An expert task force is recommending that new warnings be added about the risk of rare thigh bone fractures from Fosamax and other bisphosphonate medications.
In a study published in the Journal of Bone and Mineral Research (JBMR), an expert panel convened by the American Society of Bone and Mineral Research has determined that while no direct link has been established between bisphosphonate medications like Fosamax and femur fractures, there appears to be enough of a connection to merit warning the public about the risk.
“Most of the patients who experienced these atypical femur fractures had been taking bisphosphonates for more than five years,” observed lead study author and task force co-chair Dr. Elizabeth Shane, of Columbia University. “However, we are concerned that there may be a relationship between these fractures and long-term bisphosphonate use and, although the risk is low, we want to make sure that people know about the warning signs.”
Fosamax has come under scrutiny recently due to an increasing number of reports of low-trauma bone breaks among Fosamax users, usually involving the thigh bone or femur, which is one of the strongest bones in the human body.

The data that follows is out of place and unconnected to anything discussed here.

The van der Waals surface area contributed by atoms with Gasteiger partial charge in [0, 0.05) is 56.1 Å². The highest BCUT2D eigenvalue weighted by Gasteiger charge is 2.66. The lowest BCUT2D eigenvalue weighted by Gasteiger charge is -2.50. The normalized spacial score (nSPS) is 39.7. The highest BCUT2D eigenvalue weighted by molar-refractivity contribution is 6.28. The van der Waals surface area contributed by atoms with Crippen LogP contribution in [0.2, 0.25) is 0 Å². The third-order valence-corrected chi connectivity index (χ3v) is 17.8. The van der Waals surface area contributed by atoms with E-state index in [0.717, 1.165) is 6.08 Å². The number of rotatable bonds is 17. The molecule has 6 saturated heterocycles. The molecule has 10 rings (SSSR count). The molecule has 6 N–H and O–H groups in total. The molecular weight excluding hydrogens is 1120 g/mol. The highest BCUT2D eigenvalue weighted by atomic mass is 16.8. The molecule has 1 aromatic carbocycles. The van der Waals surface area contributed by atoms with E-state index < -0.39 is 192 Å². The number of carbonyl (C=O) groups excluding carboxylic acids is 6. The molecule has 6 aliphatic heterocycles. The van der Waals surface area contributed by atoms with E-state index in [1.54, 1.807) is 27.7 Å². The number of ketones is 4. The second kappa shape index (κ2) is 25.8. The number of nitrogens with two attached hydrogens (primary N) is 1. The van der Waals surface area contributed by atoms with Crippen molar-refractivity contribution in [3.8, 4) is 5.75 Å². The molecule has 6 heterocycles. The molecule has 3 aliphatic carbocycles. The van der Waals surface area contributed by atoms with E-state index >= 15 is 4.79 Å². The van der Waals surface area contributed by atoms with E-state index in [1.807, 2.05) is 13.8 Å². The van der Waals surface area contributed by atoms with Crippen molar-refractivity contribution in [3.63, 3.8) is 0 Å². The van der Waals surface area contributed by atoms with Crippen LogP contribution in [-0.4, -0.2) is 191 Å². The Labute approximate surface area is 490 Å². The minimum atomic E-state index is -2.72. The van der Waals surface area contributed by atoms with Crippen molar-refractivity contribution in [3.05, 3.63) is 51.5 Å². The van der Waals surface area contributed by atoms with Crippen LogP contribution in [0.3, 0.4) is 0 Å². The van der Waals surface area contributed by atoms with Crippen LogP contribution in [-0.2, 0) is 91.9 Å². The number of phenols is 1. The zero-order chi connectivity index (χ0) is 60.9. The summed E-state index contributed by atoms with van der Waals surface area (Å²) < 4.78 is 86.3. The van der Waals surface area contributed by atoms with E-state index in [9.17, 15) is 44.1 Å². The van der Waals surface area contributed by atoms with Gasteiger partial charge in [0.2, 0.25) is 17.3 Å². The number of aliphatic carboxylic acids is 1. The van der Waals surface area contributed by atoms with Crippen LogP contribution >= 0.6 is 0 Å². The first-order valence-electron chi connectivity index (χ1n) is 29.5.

In a review of previous research on Fosamax thigh fractures, the task force found that there was enough evidence to lend a “biological plausibility” to a connection between the long-term use of Fosamax and other bisphosphonates and sudden femur fractures. The bone specialists found that the fractures were still very rare, especially when compared to the number of other bone breaks that are prevented by the use of bisphosphonates.
Despite that, the researchers said that there is a concern that a lack of awareness and underreporting of Fosamax femur fractures is hiding the true number of bone breaks. If the FDA were to act on the researchers’ calls for femur fracture label warnings, other drugs that would get the warning would include Roche’s Boniva, Novartis’s Reclast and Warner Chilcott’s Actonel.
In addition to the label warnings, the task force is calling for the medical and scientific community to develop specific diagnostic and procedural codes be developed to better identify the clinical and genetic risk factors that might cause Fosamax fractures, as well as the best methods to treat these breaks.
Fosamax (alendronate sodium), Boniva (ibandronate) and Reclast (zoledronic acid), are all members of a class of drugs known as bisphosphonates, which are prescribed for treatment of osteoporosis. Fosamax, which is the most widely used of the three medications, was approved by the FDA in October 1995, and has been used by more than 20 million people. The drug generated over $3 billion in annual sales for Merck before it became available as a generic last year.
A number of Fosamax thigh bone fracture lawsuits have been filed against Merck alleging that the drug maker failed to adequately research their medication or warn users about the risk of the bone breaks. The drug maker also already faces hundreds of lawsuits over Fosamax jaw side effects, involving a rare condition known as osteonecrosis of the jaw (ONJ), which cause portions of the jaw to decay or die.